Tics are involuntary and repetitive sounds (vocal tics) or movements (motor tics) that can be rapid, sudden, recurrent, and nonrhythmic .
They are due to an urge or sensation that eases after performing the movement or the sound.
1. What Are the Types of Tics?
1.1. Primary Tics
- Transient tic disorder
Transient tic disorders are motor or vocal tics that last for less than a year.
- Chronic tic disorder
Chronic tic disorders are motor or vocal tics that last for more than a year.
- Adult-onset tic disorder
Adult-onset tic disorder is a recurrent childhood tic disorder; however, this subtype can be classified as a secondary tic disorder if it is due to acquired conditions such as encephalitis or head trauma .
- Tourette syndrome
It is characterized by both vocal and motor chronic tics that are sudden and repetitive such as blinking, clearing throat, grunting, or facial movements .
The genetic causes of Tourette’s Syndrome are unknown; however, some cases are associated with mutations in genes such as SLITRK1, CNTNAP2, and HDC.
SLITRK1 is a protein found in the membrane of neurons where it is involved in the regulation of synapses.
CNTNAP2 is a protein found in the membrane of the neurons where it plays a role in axons, while HDC is an enzyme involved in the function of the neurotransmitter histidine.
1.2. Secondary Tics
Secondary tics can be associated with the following disorders and conditions:
- Global Brain Developmental Disorder
This disorder is due to neurodevelopmental anomalies that lead to delays in the development of social and communication skills, such as autism, mental retardation (intellectual disability), and Pervasive developmental disorders (PDD).
Examples of infections that affect the nervous system such as:
It is an inflammation of the brain caused by a viral infection.
Creutzfeldt-Jacob disease is a progressive neurodegenerative disease affecting the brain and causing cognitive disorders such as memory loss, changes in behavior, and ataxia (uncoordinated movements)
The disease is due to the accumulation of a glycoprotein known as a prion, which functions in the brain are not well known .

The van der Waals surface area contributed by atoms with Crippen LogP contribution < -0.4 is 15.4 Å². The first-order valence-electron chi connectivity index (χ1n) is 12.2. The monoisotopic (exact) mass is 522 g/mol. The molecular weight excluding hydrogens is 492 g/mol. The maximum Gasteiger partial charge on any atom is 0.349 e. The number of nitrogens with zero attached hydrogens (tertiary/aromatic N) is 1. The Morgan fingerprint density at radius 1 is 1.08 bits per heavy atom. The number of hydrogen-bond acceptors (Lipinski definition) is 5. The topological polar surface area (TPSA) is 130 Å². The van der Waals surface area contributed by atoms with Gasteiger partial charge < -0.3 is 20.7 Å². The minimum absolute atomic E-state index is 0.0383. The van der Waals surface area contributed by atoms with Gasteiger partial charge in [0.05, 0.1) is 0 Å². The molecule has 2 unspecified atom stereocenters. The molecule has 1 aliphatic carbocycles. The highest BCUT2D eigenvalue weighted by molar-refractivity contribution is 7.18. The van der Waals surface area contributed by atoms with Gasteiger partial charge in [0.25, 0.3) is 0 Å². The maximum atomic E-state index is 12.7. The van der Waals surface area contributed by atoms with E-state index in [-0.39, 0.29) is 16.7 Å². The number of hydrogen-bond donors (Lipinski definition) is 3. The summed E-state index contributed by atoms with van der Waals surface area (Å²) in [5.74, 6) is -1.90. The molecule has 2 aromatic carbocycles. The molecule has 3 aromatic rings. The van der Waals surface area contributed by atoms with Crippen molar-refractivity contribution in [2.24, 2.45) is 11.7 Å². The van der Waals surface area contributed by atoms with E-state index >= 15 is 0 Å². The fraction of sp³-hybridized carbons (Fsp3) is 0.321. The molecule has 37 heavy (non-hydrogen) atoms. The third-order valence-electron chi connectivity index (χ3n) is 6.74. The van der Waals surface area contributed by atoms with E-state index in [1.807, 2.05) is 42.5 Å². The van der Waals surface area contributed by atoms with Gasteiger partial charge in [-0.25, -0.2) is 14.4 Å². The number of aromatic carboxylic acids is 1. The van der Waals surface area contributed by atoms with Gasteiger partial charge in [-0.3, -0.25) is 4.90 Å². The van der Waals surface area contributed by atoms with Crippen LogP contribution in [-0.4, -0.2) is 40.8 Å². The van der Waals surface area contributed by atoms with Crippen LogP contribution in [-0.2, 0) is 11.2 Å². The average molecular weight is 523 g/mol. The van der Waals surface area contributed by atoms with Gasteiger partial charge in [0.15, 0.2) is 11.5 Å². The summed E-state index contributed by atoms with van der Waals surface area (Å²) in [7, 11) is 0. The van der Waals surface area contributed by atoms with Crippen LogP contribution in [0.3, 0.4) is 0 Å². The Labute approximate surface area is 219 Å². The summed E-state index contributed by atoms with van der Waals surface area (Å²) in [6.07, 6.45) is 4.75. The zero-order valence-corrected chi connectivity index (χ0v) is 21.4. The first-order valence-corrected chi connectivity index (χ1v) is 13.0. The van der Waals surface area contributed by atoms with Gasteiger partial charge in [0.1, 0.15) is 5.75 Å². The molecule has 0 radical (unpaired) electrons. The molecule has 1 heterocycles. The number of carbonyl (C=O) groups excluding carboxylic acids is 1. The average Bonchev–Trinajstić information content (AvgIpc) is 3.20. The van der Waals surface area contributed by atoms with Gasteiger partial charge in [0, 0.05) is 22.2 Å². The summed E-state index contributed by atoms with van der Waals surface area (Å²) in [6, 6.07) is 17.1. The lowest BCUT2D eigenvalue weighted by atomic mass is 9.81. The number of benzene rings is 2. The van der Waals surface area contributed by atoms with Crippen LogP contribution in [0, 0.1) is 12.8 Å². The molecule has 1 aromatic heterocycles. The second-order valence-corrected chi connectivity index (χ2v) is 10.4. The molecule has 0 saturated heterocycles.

Post-streptococcal disorders are autoimmune disorders that happen following infections with a type of bacteria known as Staphylococcus pyogenes.
- Genetic and Neurodegenerative Diseases
Neuroacanthocytosis is a group of genetic disorders characterized by anomalies of red blood cells (acanthocytosis) and movement disorders .
Hallervorden-Spatz syndrome is a rare neurodegenerative disease characterized by the accumulation of iron in a part of the brain known as basal ganglia causing its damage .
Carbon monoxide poisoning .
- Brain injury
- Immune Disorders of the Central Nervous System (CNS)
Antiphospholipid Antibody Syndrome
This syndrome is characterized by the production of antibodies against phospholipids in the body which increases the risk of blood clots and thrombosis .
Sydenham’s Chorea is a neurological disorder that affects children after an infection with a group A beta-hemolytic streptococcus (GABHS) .
- Psychiatric Disorders
Schizophrenia is a complex and severe mental health disorder that is classified as a type of psychosis. It is characterized by significant alterations in thoughts, perception, mood, and behaviors .
Psychogenic tics are characterized by the sudden onset of brief motor tics that are due to an urge or sensation that can be suppressed. Psychogenic tics can be due to the body’s response to stress .
2. What Are the First Signs of Tics?
The initial evaluation of tics is difficult as other disorders may have similar signs such as attention deficit hyperactivity disorder (ADHD), obsessive-compulsive disorder (OCD), dyskinesis, stereotypies, or tourettism .
3. Do Tic Disorders Go Away?
An improvement in individuals affected by tics is generally observed by adolescence or early adulthood; therefore, waiting for a period of time can lessen the severity of the tics.
4. How Are Tics Treated?
Most individuals with tics do not seek treatment and education of the affected individual, family, and school environment (e.g., school personnel) about the causes of tics is the initial intervention .
This educational approach can prevent such as embarrassment, bullying, anger, self-harm, and social isolation.
- Non-pharmacological treatment
The aim of this therapy is to help the affected individuals to manage their tics and reduce their severity.
This intervention involves awareness training and competing response training.
The awareness training request from the affected individual to name the tic loud, while in the competing response training, the affected individual learns to do a new behavior every time the tic manifests .
- Pharmacological treatment
Although most prescribed medications for tics are not approved by the US FDA (Food and Drug Administration), Tics-suppressing medications such as alpha-2-agonists, dopamine blocking agents, are used for severe cases of tics to help individuals with tics with their daily life .
Tic disorders can be primarily associated with Tourette’s syndrome but can also be related to physical and mental disorders, brain injury, drugs, or intoxications. Fortunately, an improvement in individuals affected by tics is generally observed by adolescence or early adulthood. Meanwhile, some of the affected individuals may suffer from embarrassment, bullying, and isolation, due to a lack of education on the causes of tics.
Therefore, is essential that the affected individual learn how to manage the tics in everyday life to reduce associated discomfort, stress, and anxiety.
The education of the family and people in close contact with the affected individual can also significantly reduce embarrassment and bullying through better understanding the difficulties facing an individual with a tic disorder.